"In a survey that looked at participation in visual arts and crafts, music, dance, theatre and literature – that is, the key art forms supported by the Australia Council – 38 per cent of Australians describe themselves as art lovers, for whom the arts are an integral part of their lives. Only 17 per cent report estrangement, believing that the arts attract pretentious elites, and a tiny 7 per cent feel no connection at all. Overall, 93 per cent of Australians reported engaging with the arts in the previous year. In 2009, more people attended art galleries (11 million) than went to the football (10 million)."
posted by crossoverman
on Sep 21, 2013 -
Australia in 2013. We have forgotten our origins and our good fortune, we are blind to our own selfishness. In place of memory we cling to a national myth of a generous, welcoming country, a land of new arrivals where everyone gets a fair go; a myth in which vanity fills the emptiness where the truth was forgotten.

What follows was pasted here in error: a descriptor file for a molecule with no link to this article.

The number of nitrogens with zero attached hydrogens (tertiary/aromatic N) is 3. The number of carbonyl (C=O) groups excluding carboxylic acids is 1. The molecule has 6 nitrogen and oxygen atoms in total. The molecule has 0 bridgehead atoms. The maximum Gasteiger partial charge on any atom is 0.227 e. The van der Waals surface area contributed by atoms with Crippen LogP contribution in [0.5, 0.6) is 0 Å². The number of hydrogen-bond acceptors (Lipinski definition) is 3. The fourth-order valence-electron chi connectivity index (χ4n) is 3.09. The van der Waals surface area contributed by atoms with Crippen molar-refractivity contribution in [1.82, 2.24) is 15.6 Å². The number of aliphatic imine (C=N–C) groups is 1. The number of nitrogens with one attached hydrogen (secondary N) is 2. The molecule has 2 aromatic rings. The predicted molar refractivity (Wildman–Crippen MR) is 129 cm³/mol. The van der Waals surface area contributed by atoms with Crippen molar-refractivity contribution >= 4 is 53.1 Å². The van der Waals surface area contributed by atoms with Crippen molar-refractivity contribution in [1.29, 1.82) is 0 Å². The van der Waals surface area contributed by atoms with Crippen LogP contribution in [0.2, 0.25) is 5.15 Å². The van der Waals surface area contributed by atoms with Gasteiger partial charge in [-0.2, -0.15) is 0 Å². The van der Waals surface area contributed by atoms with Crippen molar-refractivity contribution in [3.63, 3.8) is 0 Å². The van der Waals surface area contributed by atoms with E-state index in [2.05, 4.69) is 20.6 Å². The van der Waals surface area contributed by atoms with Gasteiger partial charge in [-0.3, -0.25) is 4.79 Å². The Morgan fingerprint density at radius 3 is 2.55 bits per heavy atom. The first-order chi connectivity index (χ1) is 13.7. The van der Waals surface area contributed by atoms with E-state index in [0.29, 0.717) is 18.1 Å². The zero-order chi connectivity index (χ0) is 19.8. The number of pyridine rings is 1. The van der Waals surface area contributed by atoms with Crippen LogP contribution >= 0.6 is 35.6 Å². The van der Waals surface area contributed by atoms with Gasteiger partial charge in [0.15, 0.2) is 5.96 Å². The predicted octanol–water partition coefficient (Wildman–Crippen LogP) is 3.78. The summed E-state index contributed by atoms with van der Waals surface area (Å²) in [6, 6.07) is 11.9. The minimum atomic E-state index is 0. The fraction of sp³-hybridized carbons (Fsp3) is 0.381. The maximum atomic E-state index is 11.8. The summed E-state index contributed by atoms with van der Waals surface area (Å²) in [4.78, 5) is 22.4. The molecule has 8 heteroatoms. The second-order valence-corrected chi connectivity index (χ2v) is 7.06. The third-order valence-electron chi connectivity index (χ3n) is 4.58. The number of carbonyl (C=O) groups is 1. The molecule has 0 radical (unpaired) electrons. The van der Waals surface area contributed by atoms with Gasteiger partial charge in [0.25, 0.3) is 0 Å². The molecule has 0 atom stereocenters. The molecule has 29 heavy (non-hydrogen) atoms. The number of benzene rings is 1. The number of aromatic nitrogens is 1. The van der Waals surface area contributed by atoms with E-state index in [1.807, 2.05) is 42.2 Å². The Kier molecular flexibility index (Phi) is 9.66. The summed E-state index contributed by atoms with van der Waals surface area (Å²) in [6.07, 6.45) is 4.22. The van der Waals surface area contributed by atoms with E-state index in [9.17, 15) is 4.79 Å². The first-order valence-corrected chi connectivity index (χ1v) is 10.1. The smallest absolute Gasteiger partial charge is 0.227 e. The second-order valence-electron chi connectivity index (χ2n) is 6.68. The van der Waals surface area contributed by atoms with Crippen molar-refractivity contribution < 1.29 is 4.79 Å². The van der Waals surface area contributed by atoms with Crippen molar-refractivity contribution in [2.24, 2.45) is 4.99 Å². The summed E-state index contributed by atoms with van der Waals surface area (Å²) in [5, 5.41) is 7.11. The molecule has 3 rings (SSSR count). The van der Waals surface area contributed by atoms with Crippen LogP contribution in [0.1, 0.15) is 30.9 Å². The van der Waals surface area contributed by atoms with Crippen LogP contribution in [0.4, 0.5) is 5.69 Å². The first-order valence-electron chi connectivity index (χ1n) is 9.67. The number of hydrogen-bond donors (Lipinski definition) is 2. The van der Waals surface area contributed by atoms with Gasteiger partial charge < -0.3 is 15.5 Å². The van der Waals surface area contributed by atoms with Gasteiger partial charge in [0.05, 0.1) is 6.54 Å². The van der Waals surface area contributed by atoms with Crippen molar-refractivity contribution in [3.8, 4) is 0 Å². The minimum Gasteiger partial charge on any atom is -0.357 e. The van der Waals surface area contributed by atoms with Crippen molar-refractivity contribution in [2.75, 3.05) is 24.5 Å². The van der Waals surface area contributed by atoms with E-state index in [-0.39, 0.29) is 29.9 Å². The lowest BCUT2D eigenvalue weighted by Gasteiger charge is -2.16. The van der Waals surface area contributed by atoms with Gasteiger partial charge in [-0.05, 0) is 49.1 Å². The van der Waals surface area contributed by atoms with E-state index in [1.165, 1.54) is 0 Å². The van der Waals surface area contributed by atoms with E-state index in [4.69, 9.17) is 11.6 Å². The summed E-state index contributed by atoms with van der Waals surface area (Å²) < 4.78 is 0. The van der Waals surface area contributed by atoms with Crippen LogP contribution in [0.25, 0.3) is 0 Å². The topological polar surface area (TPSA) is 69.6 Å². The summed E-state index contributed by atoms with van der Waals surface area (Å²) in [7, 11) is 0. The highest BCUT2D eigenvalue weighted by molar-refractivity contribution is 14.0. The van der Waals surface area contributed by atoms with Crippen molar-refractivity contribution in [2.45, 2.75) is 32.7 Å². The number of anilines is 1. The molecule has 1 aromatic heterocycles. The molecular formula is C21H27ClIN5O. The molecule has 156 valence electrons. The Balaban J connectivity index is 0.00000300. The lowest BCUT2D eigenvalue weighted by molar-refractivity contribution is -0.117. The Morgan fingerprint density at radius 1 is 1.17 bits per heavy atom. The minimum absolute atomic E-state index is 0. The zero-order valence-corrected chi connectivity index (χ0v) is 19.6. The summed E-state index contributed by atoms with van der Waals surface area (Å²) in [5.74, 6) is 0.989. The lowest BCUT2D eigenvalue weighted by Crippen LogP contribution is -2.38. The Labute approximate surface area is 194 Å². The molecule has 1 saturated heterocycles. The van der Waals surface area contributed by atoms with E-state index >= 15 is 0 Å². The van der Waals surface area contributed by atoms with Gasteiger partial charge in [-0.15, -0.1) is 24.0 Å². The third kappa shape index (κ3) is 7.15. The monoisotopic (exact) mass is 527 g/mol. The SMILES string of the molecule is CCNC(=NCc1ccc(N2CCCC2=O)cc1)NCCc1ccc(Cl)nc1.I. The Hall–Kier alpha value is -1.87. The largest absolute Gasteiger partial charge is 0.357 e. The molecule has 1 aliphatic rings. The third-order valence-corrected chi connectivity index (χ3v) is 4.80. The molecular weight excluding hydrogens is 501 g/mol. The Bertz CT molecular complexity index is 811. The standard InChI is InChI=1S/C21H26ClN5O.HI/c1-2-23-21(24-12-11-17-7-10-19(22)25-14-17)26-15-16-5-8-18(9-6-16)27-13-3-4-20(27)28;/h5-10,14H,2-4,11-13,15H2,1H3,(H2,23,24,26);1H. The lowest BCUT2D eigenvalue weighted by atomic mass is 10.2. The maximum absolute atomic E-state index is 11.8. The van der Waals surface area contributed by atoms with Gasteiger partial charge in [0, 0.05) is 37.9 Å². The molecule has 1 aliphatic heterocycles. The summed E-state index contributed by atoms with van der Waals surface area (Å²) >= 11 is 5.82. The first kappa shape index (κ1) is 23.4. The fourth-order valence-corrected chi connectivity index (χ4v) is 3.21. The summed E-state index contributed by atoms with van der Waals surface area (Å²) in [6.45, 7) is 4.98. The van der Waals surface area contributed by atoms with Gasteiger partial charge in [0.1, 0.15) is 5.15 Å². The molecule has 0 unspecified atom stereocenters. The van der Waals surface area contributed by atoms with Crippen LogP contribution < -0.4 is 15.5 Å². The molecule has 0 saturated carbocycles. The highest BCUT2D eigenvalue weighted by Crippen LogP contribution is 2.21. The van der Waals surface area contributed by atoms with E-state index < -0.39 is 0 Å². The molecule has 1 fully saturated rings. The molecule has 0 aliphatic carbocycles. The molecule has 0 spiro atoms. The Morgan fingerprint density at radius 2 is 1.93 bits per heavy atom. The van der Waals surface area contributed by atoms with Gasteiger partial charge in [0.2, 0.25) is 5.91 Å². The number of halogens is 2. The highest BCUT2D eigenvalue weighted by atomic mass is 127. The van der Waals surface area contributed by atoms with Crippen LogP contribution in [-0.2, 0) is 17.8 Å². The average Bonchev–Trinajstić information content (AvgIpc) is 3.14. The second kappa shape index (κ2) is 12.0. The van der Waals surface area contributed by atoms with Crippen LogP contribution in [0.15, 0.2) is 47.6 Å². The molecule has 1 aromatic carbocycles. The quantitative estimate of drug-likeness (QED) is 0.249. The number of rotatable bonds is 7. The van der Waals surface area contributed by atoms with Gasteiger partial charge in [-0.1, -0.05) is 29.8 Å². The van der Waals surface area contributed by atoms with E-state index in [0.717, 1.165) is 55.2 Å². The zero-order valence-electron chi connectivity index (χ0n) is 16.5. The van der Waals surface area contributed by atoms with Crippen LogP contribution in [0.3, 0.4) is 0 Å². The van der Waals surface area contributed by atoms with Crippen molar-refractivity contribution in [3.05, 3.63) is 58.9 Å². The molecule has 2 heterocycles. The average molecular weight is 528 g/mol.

-- Julian Burnside writes
on refugee policy and alienation in Australia [more inside]
posted by deadwax
on Sep 18, 2013 -
Australian Federal Election time is heading into high gear now that the official list of candidates has been finalised—and it is a long one! With a record number of candidates
in the 2013 election, it can be awfully tempting to just vote above the line for the Senate, especially as many believe that voting below the line means wasting your vote. Thankfully, Dennis the Election Koala
is here to explain why you can't waste your vote. (It also makes a good intro to preferential voting for those still mystified by it.) [more inside]
posted by Athanassiel
on Aug 21, 2013 -
The history of people finding Australia goes a little something like this: Aboriginal Australians separated from a migration out of Africa into Asia about 70,000 years
, and Australian archaeological sites have proof of humans going back 50,000 years